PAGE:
If the longer boat has a narrow beam or has a low profile (unlike the typical factory built trawler) there really may not be a whole lot of difference until you get to the "by the foot" charges.


Obviously in factory boats, the basic concept is probably fairly accurate since there is not all that much variation from the norm in terms of beam and freeboard. And factory boats do make up the majority of the fleet.


I'm not looking to sail, so I need not worry about the cost of the mast, rig, sails, winches etc. I just have a problem with the types of boats on the market and the fact that generally they have a lot of beam, tend to be semi displacement and high in profile so are not really a good fit for my application.... Right now, racing sailboats generally come closer in hull form to what I am looking for, being narrow, long and light. But one is looking at a project to do a conversion to a tri or something similar... At least the hull interior tends to be bare so not a lot of demo required on that front....
Westcliffe01 is offline   Reply With Quote
Old 12-08-2020, 21:35   #40
Registered User

Join Date: Aug 2007
Location: Adelaide, South Australia, sailing in the Med.
Boat: Beneteau, Oceanis 50
Posts: 962
Re: Extra Cruising Cost for a "Big" Boat

Quote:
Originally Posted by Dpackie View Post
I wonder if making the jump from 40-50 would be a linear increase in cost. Also, I wonder about long term ownership. New sails. Replacing rigging. Motor. Electrical ect. Do these systems increase exponentially with size? How do new sails and rigging compare in price between a 30 and 40 foot boat?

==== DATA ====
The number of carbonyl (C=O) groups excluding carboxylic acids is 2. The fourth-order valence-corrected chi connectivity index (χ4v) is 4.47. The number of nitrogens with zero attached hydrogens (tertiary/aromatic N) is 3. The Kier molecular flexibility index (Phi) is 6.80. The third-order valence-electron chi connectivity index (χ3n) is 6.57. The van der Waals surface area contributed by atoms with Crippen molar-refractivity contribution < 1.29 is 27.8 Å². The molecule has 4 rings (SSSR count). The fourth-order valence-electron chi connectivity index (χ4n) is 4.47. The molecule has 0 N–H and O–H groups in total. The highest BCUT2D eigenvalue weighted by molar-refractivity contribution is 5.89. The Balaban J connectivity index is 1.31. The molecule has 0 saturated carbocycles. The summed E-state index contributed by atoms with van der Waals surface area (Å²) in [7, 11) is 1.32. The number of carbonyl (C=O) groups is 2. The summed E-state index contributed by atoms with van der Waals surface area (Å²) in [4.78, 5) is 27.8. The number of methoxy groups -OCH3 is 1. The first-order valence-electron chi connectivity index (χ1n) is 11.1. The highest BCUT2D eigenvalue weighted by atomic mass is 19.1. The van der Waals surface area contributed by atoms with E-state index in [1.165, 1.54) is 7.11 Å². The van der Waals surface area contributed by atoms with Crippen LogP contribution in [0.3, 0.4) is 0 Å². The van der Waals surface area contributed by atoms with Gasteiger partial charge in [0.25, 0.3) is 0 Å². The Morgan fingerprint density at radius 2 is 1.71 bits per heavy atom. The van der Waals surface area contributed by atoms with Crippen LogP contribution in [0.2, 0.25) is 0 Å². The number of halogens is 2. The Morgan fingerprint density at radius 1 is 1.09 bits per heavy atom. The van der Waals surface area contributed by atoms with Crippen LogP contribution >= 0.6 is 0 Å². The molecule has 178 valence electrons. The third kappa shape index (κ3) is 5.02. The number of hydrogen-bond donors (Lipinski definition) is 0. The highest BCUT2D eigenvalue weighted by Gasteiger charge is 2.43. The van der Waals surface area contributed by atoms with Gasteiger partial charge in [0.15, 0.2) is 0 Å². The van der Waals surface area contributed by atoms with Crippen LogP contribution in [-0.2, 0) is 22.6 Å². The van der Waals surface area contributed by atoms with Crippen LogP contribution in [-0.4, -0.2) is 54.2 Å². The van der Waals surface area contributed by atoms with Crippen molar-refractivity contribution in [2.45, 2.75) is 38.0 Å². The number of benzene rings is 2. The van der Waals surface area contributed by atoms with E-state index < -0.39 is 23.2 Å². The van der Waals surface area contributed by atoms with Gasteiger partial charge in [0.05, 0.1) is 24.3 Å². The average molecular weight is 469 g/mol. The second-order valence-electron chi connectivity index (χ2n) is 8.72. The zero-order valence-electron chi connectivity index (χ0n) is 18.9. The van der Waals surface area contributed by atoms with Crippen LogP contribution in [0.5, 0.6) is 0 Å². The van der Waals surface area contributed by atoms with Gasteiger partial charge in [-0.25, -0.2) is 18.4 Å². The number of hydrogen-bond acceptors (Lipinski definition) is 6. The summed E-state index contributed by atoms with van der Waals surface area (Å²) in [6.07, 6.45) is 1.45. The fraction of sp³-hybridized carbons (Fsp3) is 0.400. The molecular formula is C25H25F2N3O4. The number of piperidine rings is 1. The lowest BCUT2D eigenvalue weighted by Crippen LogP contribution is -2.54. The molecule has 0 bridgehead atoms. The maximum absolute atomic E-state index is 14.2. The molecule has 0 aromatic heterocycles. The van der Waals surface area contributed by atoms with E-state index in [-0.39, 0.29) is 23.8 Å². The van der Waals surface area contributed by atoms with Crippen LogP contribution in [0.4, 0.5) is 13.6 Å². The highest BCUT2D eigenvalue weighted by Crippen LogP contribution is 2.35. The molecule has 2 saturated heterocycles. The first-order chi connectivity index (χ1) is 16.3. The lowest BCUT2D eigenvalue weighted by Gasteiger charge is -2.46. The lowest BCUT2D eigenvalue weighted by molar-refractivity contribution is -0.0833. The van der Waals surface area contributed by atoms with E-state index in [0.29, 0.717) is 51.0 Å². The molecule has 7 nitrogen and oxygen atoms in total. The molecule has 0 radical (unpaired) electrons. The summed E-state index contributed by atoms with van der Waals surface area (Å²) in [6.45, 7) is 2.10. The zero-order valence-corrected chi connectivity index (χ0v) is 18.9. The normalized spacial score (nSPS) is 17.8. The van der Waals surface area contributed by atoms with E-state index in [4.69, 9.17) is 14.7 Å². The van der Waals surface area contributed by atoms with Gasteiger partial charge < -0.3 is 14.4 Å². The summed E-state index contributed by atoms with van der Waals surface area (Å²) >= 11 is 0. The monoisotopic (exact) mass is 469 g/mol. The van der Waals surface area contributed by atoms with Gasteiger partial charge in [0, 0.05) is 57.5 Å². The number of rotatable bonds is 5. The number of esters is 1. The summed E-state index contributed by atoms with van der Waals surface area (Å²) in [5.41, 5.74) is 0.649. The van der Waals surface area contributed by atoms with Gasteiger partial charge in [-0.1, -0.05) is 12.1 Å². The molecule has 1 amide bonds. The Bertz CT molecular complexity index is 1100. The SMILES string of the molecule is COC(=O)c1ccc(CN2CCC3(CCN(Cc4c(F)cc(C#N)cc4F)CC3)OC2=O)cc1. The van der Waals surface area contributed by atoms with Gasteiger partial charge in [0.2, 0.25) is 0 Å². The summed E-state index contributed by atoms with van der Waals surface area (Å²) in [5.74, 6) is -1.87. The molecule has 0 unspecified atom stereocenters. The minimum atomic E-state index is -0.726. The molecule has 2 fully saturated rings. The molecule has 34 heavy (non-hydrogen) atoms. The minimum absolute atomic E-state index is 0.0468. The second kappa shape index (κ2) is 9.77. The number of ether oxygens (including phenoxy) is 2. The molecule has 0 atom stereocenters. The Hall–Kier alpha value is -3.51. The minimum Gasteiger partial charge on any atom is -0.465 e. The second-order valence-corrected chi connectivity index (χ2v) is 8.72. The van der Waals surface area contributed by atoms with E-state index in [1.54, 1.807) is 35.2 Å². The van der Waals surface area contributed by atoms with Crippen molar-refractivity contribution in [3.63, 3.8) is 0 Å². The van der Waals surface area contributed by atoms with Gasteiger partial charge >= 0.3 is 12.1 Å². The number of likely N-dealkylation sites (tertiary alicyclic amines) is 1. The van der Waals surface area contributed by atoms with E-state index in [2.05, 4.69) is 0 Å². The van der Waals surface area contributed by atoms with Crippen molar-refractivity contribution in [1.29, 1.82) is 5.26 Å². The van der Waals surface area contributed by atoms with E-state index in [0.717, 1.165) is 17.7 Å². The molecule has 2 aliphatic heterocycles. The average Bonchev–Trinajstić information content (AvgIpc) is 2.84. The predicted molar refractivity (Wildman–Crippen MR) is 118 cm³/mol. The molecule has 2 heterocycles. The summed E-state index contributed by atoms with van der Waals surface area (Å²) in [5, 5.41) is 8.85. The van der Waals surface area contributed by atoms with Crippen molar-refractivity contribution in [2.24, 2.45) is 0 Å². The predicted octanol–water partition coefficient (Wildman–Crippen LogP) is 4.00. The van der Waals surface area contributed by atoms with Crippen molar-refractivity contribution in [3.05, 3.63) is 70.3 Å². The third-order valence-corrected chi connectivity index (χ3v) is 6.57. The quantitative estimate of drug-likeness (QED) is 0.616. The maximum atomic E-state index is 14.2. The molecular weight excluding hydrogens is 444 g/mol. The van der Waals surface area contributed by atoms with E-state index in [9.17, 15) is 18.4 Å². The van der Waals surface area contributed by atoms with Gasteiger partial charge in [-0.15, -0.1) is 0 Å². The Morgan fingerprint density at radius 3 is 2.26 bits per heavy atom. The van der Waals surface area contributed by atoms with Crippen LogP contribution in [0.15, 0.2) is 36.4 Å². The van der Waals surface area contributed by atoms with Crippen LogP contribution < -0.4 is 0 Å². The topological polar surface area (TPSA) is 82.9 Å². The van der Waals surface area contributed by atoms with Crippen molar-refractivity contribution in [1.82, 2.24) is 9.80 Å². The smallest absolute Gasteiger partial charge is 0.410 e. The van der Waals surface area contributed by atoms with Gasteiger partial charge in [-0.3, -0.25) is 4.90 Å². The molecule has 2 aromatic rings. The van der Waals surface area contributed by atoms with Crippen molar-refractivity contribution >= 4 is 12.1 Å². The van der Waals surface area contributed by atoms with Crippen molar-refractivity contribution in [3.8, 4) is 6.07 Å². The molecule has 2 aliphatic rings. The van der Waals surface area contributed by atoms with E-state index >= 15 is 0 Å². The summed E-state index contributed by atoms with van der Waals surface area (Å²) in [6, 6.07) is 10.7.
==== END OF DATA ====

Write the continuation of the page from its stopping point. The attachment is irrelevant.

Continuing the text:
I feel like "Living" on a 31 foot sailboat would be pretty gritty living. That jump to 40 feet is massive in terms of living conditions. From 40 to 50 feet seems like it would really start to provide comfort.
You are right. There is a bit of a jump, but I interpret this as a 'sweet-spot' There are two of them actually. One to do with cost, and the other to do with ... well let's call it 'over-engineering' or perhaps just personal assurance? Anyway:

Take as an example, a Beneteau Oceanis 46. Beautiful boat in many ways (we almost bought one). I would suggest that boat meets the cost sweetspot. It really does everythng a cruising couple could need, and costs significantly less than a Beneteau Oceanis 50.

Then we look at the 50 (we have one). I would suggest that meets the 'personal assurance' sweetspot. The rigging, and the deck hardware are the same as on the 58 and the 60 (have not checked out a 62 yet, but I suspect there also). So they had to go up a size with the rigging and hardware of the 46, to meet the requirements of the 50, and that sizing was sufficient for the larger yachts in the family. From that, I know we have a solid rig, and of course have more living room, and the foc'sle you don't get with the 46.

BUT, when the time comes to replace the rigging, it is going to cost us significantly more than if we had gone for the 46 - then there are the sails .......